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Professional negligence

The quality of professional services and advice can vary tremendously.  Whilst most minor errors or omissions are unlikely to have major consequences, on occasion a professional's negligence can cause a client serious financial loss.

Professional negligence can incur in any field where a duty of care exists between a professional/expert and a client. Examples of professionals who may face such claims are accountants/tax advisers, financial advisers, architects, surveyors, conveyancers and solicitors (click here to read more about claims against solicitors and barristers).

Negligence can manifest in procedural oversights.  It can also be more substantive, such as giving the wrong advice.  Either can result in a client suffering financial loss.

Our civil and commercial litigation solicitors have extensive experience of pursuing professional negligence claims.  Below we answer some of the most frequently asked questions.

What is a professional negligence claim?

It is a civil claim for compensation arising from a negligent act or omission by the professional that has caused a client to suffer loss.  It is a sub-species of ‘negligence’.  Negligence is a ‘tort’: a civil wrong.

When is a professional liable for negligence?

A professional adviser will normally owe you a duty of care to provide services with reasonable care and skill.  If these standard are not met, they are said to have breached that duty. A claim for negligence may be established if you can prove that you suffered loss as a consequence, and that it was a ‘reasonably foreseeable’ result of the negligence.

What losses can be recovered?

Losses must be a direct result of the negligence (i.e. they would not otherwise have occurred) and reasonably foreseeable.  It is for a claimant to prove, on evidence, that the negligence has caused them actual loss; the court will not entertain speculative assertions of loss that may have occurred anyway.

Can I recover damages for distress, inconvenience and upset arising from negligence?

Not normally.  Loss should normally be financial (or quantifiable in such a way).

What is a duty to mitigate loss?

A claimant in a professional negligence claim has a duty to mitigate loss.  This means that they must try and take steps to limit their loss after a negligent act/omission.  If they fail to do this, they may be unable to recover damages for losses which could have been avoided had reasonable steps been taken to limit the same.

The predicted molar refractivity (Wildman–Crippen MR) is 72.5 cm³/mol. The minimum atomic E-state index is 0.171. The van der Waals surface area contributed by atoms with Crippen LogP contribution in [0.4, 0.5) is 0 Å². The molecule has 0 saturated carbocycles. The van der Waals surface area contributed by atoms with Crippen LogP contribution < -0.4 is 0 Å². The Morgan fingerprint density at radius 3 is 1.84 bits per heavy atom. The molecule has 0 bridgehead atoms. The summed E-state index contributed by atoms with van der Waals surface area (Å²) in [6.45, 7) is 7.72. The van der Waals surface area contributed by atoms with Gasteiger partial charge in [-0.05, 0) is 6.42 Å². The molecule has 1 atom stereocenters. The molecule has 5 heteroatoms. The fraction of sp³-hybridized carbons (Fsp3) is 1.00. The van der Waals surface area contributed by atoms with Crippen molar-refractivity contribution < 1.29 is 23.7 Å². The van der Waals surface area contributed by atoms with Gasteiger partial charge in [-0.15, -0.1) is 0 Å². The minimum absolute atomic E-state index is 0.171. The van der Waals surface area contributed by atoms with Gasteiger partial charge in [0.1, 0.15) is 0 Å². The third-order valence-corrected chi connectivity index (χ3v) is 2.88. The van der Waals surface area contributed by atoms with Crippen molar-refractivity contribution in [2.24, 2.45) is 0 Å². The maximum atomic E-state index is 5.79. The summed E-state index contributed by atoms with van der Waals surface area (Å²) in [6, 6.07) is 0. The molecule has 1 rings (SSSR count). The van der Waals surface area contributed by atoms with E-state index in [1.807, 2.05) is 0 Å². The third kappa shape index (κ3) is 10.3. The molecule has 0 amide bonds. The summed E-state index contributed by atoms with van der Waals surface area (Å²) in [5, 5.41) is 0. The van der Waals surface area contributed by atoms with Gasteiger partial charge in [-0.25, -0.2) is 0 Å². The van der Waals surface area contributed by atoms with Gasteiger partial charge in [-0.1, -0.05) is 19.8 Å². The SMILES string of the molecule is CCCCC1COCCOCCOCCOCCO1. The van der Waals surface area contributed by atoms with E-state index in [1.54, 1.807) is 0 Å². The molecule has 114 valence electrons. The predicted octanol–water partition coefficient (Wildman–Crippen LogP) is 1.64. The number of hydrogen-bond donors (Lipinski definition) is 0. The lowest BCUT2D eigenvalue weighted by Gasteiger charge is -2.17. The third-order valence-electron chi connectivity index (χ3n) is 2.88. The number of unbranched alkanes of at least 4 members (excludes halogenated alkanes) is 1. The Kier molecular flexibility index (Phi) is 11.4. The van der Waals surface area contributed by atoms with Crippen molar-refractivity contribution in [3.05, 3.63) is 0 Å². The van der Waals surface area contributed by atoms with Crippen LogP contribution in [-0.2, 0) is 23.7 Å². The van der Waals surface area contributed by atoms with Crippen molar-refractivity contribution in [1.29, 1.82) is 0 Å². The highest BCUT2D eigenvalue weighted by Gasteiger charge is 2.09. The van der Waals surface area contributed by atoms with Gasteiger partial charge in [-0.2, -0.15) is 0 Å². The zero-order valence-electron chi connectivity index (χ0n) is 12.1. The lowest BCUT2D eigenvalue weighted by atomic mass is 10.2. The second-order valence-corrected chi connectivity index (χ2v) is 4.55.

Are professional negligence claims worth pursuing?

A good claim is often worth pursuing if the professional has insurance to cover such claims (many professionals are obliged by law to have professional indemnity insurance in place).  Thus, if a claim is meritorious, there is a good prospect that the professional will seek to settle it at an early stage.  Equally, if the claim is successful, there is likely to be a good prospect of claimants recovering their losses and the majority of their legal costs.  That is not to say that such claims are not defended, at least initially, and weak claims are likely to be robustly defended.

How long do I have to bring a negligence claim?

After a certain period of time, a negligence claim will become ‘time-barred’ or ‘statute-barred’.  This is normally an absolute defence to a claim.  This is called ‘limitation’.  The primary limitation period in negligence claims is six years from the date of the negligence.  A potentially longer secondary limitation period may apply: three years from the date of discovery of the negligence - or the date it ought to have been discovered.  In practice it can often be difficult relying on the secondary period as the court may decide you ought to have discovered the negligence sooner.  There is a ‘long-stop’ limitation period of 15 years.

The law of limitation is complicated and you should seek legal advice as soon as you believe you may have suffered loss as a result of negligence.

I have not suffered any loss, but am dissatisfied with a professional and believe that their service was poor.  Do I have any remedy?

You may be able to make a complaint to their regulator and/or an ombudsman service.  Depending on the profession, these offices may have the power to award compensation for distress and inconvenience (as well as for rectifying errors and the cost of remedial action).  If the fees you have been charged are unreasonable, then we may be able to help you challenge these.

Why should I instruct Brett Wilson LLP?

In short, to ensure that you have the best team fighting for you and to maximise your prospects of success.   Our work and client care is of the highest standard.  Every matter has partner involvement. We work with a range of top barristers, to suit most budgets.

Litigation can be stressful, time consuming and costly.  Therefore, at the outset of your case, we will conduct a cost benefit analysis with you. We will talk you through this process. We offer honest and pragmatic advice to our clients.

How do I instruct Brett Wilson LLP?

Get in touch with one of our professional negligence solicitors by sending us an email, completing our online enquiry form or calling us on 02071838950.  If emailing or using the online form, please provide a short outline of your situation.

Costs information will provided following your enquiry.


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